each CAS server and creating a dynamic name system (DNS) record on the DNS server that points to the
single namespace. This technique ensures Outlook clients take less time to re-establish connectivity to one of
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Lenovo Reference architecture for Microsoft Exchange Server 2013
the other IP addresses to which the shared namespace resolves.
Note: DNS round-robin can be used for loud distribution, but a network load balancer is a better option
because it provides faster switching capabilities. When a network load balancer is used, the single namespace
resolves to the virtual IP (VIP) that is defined by the network load balancer rather than the IP address of a CAS
server. When the network load balancer detects a server failure, it redirects incoming connections to CAS
servers that remain online.
6.4 Compute servers
In this section, we describe how the component model for Exchange Server 2013 is mapped onto physical
compute servers and VMs.
Windows Server 2012 R2 Standard and Datacenter editions with Hyper-V provide the enterprise with a
scalable and highly elastic platform for virtualization environments. It can support today’s largest servers with
up to 4 TB of RAM, 320 logical processors, and 64 nodes per cluster. It also includes key features, such as
high-availability clustering, simultaneous live migration, in-box network teaming, and improved Quality of
Service (QoS) features. With these capabilities, IT organizations can simplify resource pools that are used to
support their cloud environments. Under Windows Server 2012 R2, Hyper-V also uses the operating system’s
ability to better use resources that are presented to VMs by offering up to 64 virtual CPUs, 1 TB of RAM, and
virtual Host Bus Adapter (vHBA) support.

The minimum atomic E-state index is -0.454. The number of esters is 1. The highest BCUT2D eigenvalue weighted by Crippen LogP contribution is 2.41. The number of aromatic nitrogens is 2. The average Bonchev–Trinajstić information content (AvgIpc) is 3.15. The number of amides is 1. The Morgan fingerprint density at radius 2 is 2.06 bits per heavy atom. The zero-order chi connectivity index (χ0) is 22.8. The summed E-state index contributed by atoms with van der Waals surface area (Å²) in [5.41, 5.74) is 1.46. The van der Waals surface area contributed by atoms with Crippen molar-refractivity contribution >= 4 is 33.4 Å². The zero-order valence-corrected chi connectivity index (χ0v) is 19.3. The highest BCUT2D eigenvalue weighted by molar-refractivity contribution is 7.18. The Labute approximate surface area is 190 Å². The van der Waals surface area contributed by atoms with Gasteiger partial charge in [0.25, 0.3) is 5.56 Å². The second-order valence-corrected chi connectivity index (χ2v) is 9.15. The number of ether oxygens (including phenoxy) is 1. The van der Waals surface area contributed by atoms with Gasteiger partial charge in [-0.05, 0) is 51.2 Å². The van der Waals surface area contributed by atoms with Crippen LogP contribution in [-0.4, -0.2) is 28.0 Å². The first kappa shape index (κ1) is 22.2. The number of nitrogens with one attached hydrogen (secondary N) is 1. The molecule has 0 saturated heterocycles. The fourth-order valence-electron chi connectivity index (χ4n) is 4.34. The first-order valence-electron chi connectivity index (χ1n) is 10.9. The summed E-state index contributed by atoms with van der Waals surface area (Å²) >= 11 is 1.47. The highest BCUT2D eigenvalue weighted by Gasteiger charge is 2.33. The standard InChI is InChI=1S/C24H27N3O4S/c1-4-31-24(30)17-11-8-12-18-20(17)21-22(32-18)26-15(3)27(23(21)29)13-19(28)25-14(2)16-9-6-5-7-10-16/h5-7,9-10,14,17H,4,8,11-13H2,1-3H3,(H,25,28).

6.4.1 Windows Server Failover Clustering clusters
Three Lenovo servers are installed in each of the data centers. The three servers in each of the data centers
have the Hyper-V role installed and are configured as a WSFC cluster that helps eliminate single points of
failure so users have near-continuous access to important server-based, business-productivity applications
(such as Microsoft Exchange). These servers host the VMs that comprise the Exchange environment.
Each data center includes four VMs. Each VM has its own operating system instance and is isolated from the
host operating system and other VMs. VM isolation helps promote higher business-critical application
availability while the Failover Clustering feature, found in the Windows Server 2012 R2 Standard and
Datacenter Editions, can dramatically improve production system uptimes.
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Lenovo Reference architecture for Microsoft Exchange Server 2013
Figure 18. WSFC clusters that are running Microsoft Hyper-V and hosting Exchange server VMs
6.4.2 Compute server sizing
The recommended configuration for the compute servers includes the following components:
•
Minimum of 384 GB RAM (320 GB is required to support two VMs on each compute server)
•
Two Intel Xeon E5-2697 v3 (Haswell) 2.6 Ghz 14-core processors
•
One dual-port Emulex 10 GbE adapter
•
One dual-port Emulex 8 Gb FC HBA
A minimum of three compute servers per data center are recommended for the virtualization host cluster. Two
compute servers can support the four VMs in a data center. The third compute server allows a compute server
to be taken down for maintenance (or an unplanned outage) without bringing down Exchange server VMs.
6.4.3 Highly available VMs for Exchange Server 2013
Exchange VMs provide the virtual infrastructure for the Exchange environment. For this reference architecture,
four VMs are provisioned on each cluster with the following configuration:
•
160 GB memory
•
13 virtual processors (only 8 if hosting passive and lagged databases in a remote data center)
•
1 SCSI controller with one VHDX files: 127 GB VHDX for the system files and operating system
•
3 network adapters:
o Network adapter 1 = Corporate network 192.168.40.x
o Network adapter 2 = MAPI network 192.168.30.x
o Network adapter 3 = Database replication network 192.168.20.x
•
Windows Server 2012 R2 Standard Edition
For more information about creating highly available VMs for Exchange Server 2013, see Installation and